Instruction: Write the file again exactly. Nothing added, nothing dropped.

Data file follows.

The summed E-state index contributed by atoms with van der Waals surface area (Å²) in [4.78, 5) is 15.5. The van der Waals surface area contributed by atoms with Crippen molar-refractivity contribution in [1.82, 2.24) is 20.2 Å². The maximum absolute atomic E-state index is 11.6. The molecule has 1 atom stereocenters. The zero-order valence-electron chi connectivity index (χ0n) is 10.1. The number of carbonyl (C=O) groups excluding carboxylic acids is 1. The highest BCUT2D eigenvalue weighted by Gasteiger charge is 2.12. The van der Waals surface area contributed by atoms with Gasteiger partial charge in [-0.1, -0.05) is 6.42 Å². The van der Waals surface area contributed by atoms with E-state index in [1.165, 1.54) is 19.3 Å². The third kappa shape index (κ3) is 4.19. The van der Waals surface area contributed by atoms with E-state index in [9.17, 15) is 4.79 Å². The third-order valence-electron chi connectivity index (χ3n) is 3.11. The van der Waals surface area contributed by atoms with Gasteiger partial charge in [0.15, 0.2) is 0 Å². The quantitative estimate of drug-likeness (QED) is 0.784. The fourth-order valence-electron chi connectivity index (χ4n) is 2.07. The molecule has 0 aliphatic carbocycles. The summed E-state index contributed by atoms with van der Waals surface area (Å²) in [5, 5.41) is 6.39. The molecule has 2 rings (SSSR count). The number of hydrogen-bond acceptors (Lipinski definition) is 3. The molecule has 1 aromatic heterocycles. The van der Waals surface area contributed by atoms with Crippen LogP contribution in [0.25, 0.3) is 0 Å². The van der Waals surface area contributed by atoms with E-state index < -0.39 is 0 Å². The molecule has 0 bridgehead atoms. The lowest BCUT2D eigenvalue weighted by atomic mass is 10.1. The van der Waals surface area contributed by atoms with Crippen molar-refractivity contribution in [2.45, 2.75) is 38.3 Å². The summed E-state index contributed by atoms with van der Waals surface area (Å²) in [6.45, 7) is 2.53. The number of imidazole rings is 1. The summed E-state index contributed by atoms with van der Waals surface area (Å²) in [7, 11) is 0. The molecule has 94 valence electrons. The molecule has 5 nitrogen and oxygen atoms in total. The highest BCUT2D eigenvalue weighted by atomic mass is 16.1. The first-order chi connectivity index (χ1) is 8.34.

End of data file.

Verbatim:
The summed E-state index contributed by atoms with van der Waals surface area (Å²) in [4.78, 5) is 15.5. The van der Waals surface area contributed by atoms with Crippen molar-refractivity contribution in [1.82, 2.24) is 20.2 Å². The maximum absolute atomic E-state index is 11.6. The molecule has 1 atom stereocenters. The zero-order valence-electron chi connectivity index (χ0n) is 10.1. The number of carbonyl (C=O) groups excluding carboxylic acids is 1. The highest BCUT2D eigenvalue weighted by Gasteiger charge is 2.12. The van der Waals surface area contributed by atoms with Gasteiger partial charge in [-0.1, -0.05) is 6.42 Å². The van der Waals surface area contributed by atoms with E-state index in [1.165, 1.54) is 19.3 Å². The third kappa shape index (κ3) is 4.19. The van der Waals surface area contributed by atoms with E-state index in [9.17, 15) is 4.79 Å². The third-order valence-electron chi connectivity index (χ3n) is 3.11. The van der Waals surface area contributed by atoms with Gasteiger partial charge in [0.15, 0.2) is 0 Å². The quantitative estimate of drug-likeness (QED) is 0.784. The fourth-order valence-electron chi connectivity index (χ4n) is 2.07. The molecule has 0 aliphatic carbocycles. The summed E-state index contributed by atoms with van der Waals surface area (Å²) in [5, 5.41) is 6.39. The molecule has 2 rings (SSSR count). The number of hydrogen-bond acceptors (Lipinski definition) is 3. The molecule has 1 aromatic heterocycles. The van der Waals surface area contributed by atoms with Crippen LogP contribution in [0.25, 0.3) is 0 Å². The van der Waals surface area contributed by atoms with E-state index < -0.39 is 0 Å². The molecule has 0 bridgehead atoms. The lowest BCUT2D eigenvalue weighted by atomic mass is 10.1. The van der Waals surface area contributed by atoms with Crippen molar-refractivity contribution in [2.45, 2.75) is 38.3 Å². The summed E-state index contributed by atoms with van der Waals surface area (Å²) in [6.45, 7) is 2.53. The number of imidazole rings is 1. The summed E-state index contributed by atoms with van der Waals surface area (Å²) in [7, 11) is 0. The molecule has 94 valence electrons. The molecule has 5 nitrogen and oxygen atoms in total. The highest BCUT2D eigenvalue weighted by atomic mass is 16.1. The first-order chi connectivity index (χ1) is 8.34.